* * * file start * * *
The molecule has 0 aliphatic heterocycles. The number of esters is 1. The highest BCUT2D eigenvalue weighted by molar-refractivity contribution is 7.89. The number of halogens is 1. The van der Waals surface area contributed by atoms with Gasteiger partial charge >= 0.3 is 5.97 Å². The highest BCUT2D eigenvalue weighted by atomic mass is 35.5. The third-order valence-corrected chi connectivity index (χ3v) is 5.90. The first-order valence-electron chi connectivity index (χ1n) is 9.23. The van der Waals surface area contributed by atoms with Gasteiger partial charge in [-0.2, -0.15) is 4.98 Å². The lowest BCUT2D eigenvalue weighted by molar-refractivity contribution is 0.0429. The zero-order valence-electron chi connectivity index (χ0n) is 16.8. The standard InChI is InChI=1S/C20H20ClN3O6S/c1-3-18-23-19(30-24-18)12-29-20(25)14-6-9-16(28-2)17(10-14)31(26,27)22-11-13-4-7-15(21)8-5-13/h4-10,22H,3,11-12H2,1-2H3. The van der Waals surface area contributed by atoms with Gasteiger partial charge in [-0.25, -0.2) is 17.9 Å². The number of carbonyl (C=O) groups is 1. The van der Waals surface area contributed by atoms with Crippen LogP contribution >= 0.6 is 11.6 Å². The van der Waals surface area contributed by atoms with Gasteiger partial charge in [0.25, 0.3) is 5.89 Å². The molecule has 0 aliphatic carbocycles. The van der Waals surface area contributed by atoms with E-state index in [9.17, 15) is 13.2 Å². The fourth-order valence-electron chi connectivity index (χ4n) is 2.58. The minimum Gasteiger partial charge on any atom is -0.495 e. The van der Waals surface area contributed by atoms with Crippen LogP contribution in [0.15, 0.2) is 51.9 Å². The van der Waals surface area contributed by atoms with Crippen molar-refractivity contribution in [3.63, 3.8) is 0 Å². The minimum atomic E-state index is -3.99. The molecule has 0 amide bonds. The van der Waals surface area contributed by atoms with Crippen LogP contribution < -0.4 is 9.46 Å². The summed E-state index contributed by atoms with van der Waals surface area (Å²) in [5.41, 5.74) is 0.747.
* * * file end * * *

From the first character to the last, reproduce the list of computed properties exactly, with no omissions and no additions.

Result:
The molecule has 0 aliphatic heterocycles. The number of esters is 1. The highest BCUT2D eigenvalue weighted by molar-refractivity contribution is 7.89. The number of halogens is 1. The van der Waals surface area contributed by atoms with Gasteiger partial charge >= 0.3 is 5.97 Å². The highest BCUT2D eigenvalue weighted by atomic mass is 35.5. The third-order valence-corrected chi connectivity index (χ3v) is 5.90. The first-order valence-electron chi connectivity index (χ1n) is 9.23. The van der Waals surface area contributed by atoms with Gasteiger partial charge in [-0.2, -0.15) is 4.98 Å². The lowest BCUT2D eigenvalue weighted by molar-refractivity contribution is 0.0429. The zero-order valence-electron chi connectivity index (χ0n) is 16.8. The standard InChI is InChI=1S/C20H20ClN3O6S/c1-3-18-23-19(30-24-18)12-29-20(25)14-6-9-16(28-2)17(10-14)31(26,27)22-11-13-4-7-15(21)8-5-13/h4-10,22H,3,11-12H2,1-2H3. The van der Waals surface area contributed by atoms with Gasteiger partial charge in [-0.25, -0.2) is 17.9 Å². The number of carbonyl (C=O) groups is 1. The van der Waals surface area contributed by atoms with Crippen LogP contribution >= 0.6 is 11.6 Å². The van der Waals surface area contributed by atoms with Gasteiger partial charge in [0.25, 0.3) is 5.89 Å². The molecule has 0 aliphatic carbocycles. The van der Waals surface area contributed by atoms with E-state index in [9.17, 15) is 13.2 Å². The fourth-order valence-electron chi connectivity index (χ4n) is 2.58. The minimum Gasteiger partial charge on any atom is -0.495 e. The van der Waals surface area contributed by atoms with Crippen LogP contribution in [0.15, 0.2) is 51.9 Å². The van der Waals surface area contributed by atoms with Crippen molar-refractivity contribution in [3.63, 3.8) is 0 Å². The minimum atomic E-state index is -3.99. The molecule has 0 amide bonds. The van der Waals surface area contributed by atoms with Crippen LogP contribution < -0.4 is 9.46 Å². The summed E-state index contributed by atoms with van der Waals surface area (Å²) in [5.41, 5.74) is 0.747.